Video:What Does Poison Oak Rash Look Like?with Dr. Roy Benaroch
Poison oak rash can affect the face, skin and neck. Watch this About.com video to learn what a poison oak rash looks like and how to avoid this.See Transcript
Transcript:What Does Poison Oak Rash Look Like?
Hello, I'm Dr. Roy Benorach. I'm a pediatrician in private practice in Roswell, Ga. near Atlanta. My practice is named Pediatric Physicians, PC. And we're here on About.com to talk about identifying rashes caused by poison oak.
Poison Oak Rash Is Contact Dermatitis
Poison oak causes a rash called a contact dermatitis, which is essentially an allergic reaction in the skin. It looks like little blisters and bubbles, often in streaks and lines where a plant bushed against the skin. You'll see it most on skin that isn't covered by clothes, and also around the face and neck where skin is thinnest. Exposures on the skin of the hands don't usually trigger a rash, because the skin there is thick, but often people touch around their eyes and face, so they end up with more of a rash there on the thinner skin. The rash is very itchy, and usually becomes noticeable several hours or a day after the exposure -- it isn't immediate.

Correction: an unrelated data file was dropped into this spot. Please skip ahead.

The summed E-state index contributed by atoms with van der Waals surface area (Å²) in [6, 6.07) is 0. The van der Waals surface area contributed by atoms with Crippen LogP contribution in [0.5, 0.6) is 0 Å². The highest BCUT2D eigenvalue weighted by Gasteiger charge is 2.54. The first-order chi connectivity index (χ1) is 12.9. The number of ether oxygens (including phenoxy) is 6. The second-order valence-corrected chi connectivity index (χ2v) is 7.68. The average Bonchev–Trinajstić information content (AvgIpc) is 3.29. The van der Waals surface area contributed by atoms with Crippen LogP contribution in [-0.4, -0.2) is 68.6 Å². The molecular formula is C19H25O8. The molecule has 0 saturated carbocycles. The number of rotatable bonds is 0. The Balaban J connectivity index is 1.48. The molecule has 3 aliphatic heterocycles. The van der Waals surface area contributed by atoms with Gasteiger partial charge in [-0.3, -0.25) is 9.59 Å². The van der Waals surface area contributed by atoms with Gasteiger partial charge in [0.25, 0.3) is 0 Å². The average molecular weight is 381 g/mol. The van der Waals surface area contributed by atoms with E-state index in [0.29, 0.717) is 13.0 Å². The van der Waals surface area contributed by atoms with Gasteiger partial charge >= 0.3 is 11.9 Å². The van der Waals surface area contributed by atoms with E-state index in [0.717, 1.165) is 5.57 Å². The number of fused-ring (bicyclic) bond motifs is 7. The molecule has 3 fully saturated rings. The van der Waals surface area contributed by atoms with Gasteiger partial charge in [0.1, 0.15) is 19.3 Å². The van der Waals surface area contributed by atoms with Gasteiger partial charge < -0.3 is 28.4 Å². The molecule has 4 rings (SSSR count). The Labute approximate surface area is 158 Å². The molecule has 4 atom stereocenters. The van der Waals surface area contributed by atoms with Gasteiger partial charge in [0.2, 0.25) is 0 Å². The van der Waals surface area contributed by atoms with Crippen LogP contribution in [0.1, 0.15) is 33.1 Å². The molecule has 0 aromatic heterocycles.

Where Does Poison Oak Occur?
The same rash can occur after exposure to poison oak, poison ivy, and poison sumac, and sometimes after exposures to mango trees or Ginkgo Biloba. Which plant is a more common trigger depends on where you live. Poison ivy is found thoughout the USA, poison oak is mostly found along the Pacific coast, and poison sumac is found in wet, swampy areas in the Eastern USA.